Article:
Iron furnace slag contains alumina, silica and lime, among other substances, according to an academic paper, “Historic Blast Furnace Slags,” which appeared in the Journal of the Historical Metallurgy Society. It was written by the late John R. White, a retired Youngstown State University professor who led the archeological dig at Bruno’s iron furnace until his death in August. Such slag ranges in color from a milky gray to deep black and includes different tones of green, blue, and turquoise. The color is due to a combination of factors, including slag’s chemical constituents, the temperature at its formation, and the rate at which it cooled, according to Dr. White. Slags that are high in earthy bases, especially lime and periclase, tend to be light gray to blue, while high silica slags are generally darker in color.
Iron furnace slag can range from glassy to dull and stony in appearance and, when scratched, can range from hard to chalky. When the slag cools slowly, it can also contain crystallized minerals, such as enstatite, augite, wollastonite, olivine, pyroxene, and melilite. Slag that has a low percentage of alumina to silica becomes glassier, and rapid cooling also makes it more vitreous. Slag’s hardness varies, with softer ones being higher in lime. But slag can also approach the hardness of quartz, wrote Dr. White, who said the average slag has a hardness of 5 or 6 on the Moh’s scale.
Along with Lehrer’s masterful carvings, Bruno fashions some of his slag into cabochons, which he then sets into reasonably priced jewelry. Because the area draws tourists to visit the waterfall, go to great local restaurants and shop at a nearby outlet mall, Bruno figures that they’ll also now make a stop to see what early iron production was all about, and the slag jewelry will make an affordable souvenir. He has dubbed his slag, “The Ironmaster’s Gem” and he sells it with a tag explaining that the Springfield Furnace created the pieces, which he’s now recycled into something wonderful.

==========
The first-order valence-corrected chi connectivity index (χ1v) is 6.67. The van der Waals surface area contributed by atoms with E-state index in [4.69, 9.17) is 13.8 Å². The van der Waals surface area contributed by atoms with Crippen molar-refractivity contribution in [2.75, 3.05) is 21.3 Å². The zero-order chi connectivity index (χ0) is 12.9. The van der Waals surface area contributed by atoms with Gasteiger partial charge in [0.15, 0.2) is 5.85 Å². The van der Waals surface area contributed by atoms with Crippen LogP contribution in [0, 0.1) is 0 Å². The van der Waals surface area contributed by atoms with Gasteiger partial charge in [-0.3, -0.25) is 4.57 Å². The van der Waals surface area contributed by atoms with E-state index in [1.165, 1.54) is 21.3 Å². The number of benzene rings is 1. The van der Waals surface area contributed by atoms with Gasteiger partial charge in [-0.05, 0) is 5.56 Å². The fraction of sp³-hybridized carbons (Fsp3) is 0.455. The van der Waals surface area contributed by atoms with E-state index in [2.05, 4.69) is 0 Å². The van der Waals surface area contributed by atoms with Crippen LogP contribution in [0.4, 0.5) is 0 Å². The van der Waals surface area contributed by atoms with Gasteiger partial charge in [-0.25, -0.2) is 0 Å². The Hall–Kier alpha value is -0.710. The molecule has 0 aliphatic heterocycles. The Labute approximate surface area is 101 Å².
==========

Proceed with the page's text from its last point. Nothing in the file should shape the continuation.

Reaching Back to the Bronze Age
Though Bruno is bringing a modern spin to the repurposing of slag, he is by no means the first to have done so. In the Mediterranean Bronze Age, which started about 5,000 years ago, metallurgical processes were producing colorful, glassy, vitreous material that was chipped away and melted down to make glassware and jewelry. Ancient glass beads, when analyzed, show a high percentage of slag byproduct, according to “The Chemical Composition of Glass in Ancient Egypt“.
In the late 19th century, English glassmakers began creating an opaque pressed glass that was dubbed “slag glass” because the colors were achieved by adding iron smelting slag to the glassmaking ingredients, creating streaked, marbled or tortoiseshell effects. The glass was particularly prized in lampshades, where the soft glow highlighted the effects, according to Collectors Weekly. American glassmakers soon picked up the techniques and such glass is still prized and widely available at sites such as eBay.
Slag also has many commercial uses, and today is used in railroad tracks, as a road material, in seawalls, and in house foundations. Ground and granulated slag is also used in cement, high-performance concrete, and as a fertilizer.
For Larry Bruno, however, slag is now The Ironmaster’s Gem, and for his lucky customers, it’s a beautiful piece of jewelry.